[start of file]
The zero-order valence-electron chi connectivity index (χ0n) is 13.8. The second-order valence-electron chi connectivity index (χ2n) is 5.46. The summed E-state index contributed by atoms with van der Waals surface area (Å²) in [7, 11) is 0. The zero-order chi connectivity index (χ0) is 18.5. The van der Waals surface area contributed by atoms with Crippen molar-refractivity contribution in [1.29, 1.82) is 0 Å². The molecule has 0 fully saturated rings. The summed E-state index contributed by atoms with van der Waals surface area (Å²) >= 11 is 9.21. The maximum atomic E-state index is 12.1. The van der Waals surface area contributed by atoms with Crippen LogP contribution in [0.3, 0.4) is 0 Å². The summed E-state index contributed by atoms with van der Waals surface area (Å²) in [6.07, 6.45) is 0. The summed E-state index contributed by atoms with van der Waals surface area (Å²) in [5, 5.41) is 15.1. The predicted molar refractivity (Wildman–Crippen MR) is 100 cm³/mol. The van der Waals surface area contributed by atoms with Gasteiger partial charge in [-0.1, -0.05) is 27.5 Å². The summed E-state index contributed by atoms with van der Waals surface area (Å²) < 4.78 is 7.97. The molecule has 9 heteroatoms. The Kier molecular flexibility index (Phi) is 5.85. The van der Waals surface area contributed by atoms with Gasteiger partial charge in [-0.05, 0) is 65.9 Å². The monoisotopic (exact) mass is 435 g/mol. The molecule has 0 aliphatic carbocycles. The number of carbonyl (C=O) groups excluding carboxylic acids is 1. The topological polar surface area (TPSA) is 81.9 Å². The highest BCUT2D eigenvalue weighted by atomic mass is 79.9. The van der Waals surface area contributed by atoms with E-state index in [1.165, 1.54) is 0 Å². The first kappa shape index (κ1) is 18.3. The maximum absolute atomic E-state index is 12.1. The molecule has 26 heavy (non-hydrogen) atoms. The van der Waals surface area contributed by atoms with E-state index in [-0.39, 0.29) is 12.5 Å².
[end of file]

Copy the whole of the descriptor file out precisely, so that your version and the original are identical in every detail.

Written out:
The zero-order valence-electron chi connectivity index (χ0n) is 13.8. The second-order valence-electron chi connectivity index (χ2n) is 5.46. The summed E-state index contributed by atoms with van der Waals surface area (Å²) in [7, 11) is 0. The zero-order chi connectivity index (χ0) is 18.5. The van der Waals surface area contributed by atoms with Crippen molar-refractivity contribution in [1.29, 1.82) is 0 Å². The molecule has 0 fully saturated rings. The summed E-state index contributed by atoms with van der Waals surface area (Å²) >= 11 is 9.21. The maximum atomic E-state index is 12.1. The van der Waals surface area contributed by atoms with Crippen LogP contribution in [0.3, 0.4) is 0 Å². The summed E-state index contributed by atoms with van der Waals surface area (Å²) in [6.07, 6.45) is 0. The summed E-state index contributed by atoms with van der Waals surface area (Å²) in [5, 5.41) is 15.1. The predicted molar refractivity (Wildman–Crippen MR) is 100 cm³/mol. The van der Waals surface area contributed by atoms with Gasteiger partial charge in [-0.1, -0.05) is 27.5 Å². The summed E-state index contributed by atoms with van der Waals surface area (Å²) < 4.78 is 7.97. The molecule has 9 heteroatoms. The Kier molecular flexibility index (Phi) is 5.85. The van der Waals surface area contributed by atoms with Gasteiger partial charge in [-0.05, 0) is 65.9 Å². The monoisotopic (exact) mass is 435 g/mol. The molecule has 0 aliphatic carbocycles. The number of carbonyl (C=O) groups excluding carboxylic acids is 1. The topological polar surface area (TPSA) is 81.9 Å². The highest BCUT2D eigenvalue weighted by atomic mass is 79.9. The van der Waals surface area contributed by atoms with E-state index in [1.165, 1.54) is 0 Å². The first kappa shape index (κ1) is 18.3. The maximum absolute atomic E-state index is 12.1. The molecule has 26 heavy (non-hydrogen) atoms. The van der Waals surface area contributed by atoms with E-state index in [-0.39, 0.29) is 12.5 Å².